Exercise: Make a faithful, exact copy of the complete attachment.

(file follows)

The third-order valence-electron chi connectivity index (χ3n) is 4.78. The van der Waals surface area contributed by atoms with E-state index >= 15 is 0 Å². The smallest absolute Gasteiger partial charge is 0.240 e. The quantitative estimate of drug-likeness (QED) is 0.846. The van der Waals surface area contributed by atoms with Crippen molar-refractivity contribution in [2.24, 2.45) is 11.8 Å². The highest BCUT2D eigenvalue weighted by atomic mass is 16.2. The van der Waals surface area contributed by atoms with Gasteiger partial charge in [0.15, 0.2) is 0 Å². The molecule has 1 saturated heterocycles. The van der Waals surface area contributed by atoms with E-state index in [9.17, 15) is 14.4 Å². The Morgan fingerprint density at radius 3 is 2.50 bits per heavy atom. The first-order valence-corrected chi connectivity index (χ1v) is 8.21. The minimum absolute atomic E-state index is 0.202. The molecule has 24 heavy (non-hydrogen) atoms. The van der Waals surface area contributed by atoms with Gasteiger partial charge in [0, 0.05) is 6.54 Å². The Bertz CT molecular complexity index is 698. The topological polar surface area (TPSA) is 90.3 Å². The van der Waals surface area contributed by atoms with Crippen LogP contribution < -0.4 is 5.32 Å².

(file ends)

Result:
The third-order valence-electron chi connectivity index (χ3n) is 4.78. The van der Waals surface area contributed by atoms with E-state index >= 15 is 0 Å². The smallest absolute Gasteiger partial charge is 0.240 e. The quantitative estimate of drug-likeness (QED) is 0.846. The van der Waals surface area contributed by atoms with Crippen molar-refractivity contribution in [2.24, 2.45) is 11.8 Å². The highest BCUT2D eigenvalue weighted by atomic mass is 16.2. The van der Waals surface area contributed by atoms with Gasteiger partial charge in [0.15, 0.2) is 0 Å². The molecule has 1 saturated heterocycles. The van der Waals surface area contributed by atoms with E-state index in [9.17, 15) is 14.4 Å². The Morgan fingerprint density at radius 3 is 2.50 bits per heavy atom. The first-order valence-corrected chi connectivity index (χ1v) is 8.21. The minimum absolute atomic E-state index is 0.202. The molecule has 24 heavy (non-hydrogen) atoms. The van der Waals surface area contributed by atoms with Gasteiger partial charge in [0, 0.05) is 6.54 Å². The Bertz CT molecular complexity index is 698. The topological polar surface area (TPSA) is 90.3 Å². The van der Waals surface area contributed by atoms with Crippen LogP contribution < -0.4 is 5.32 Å².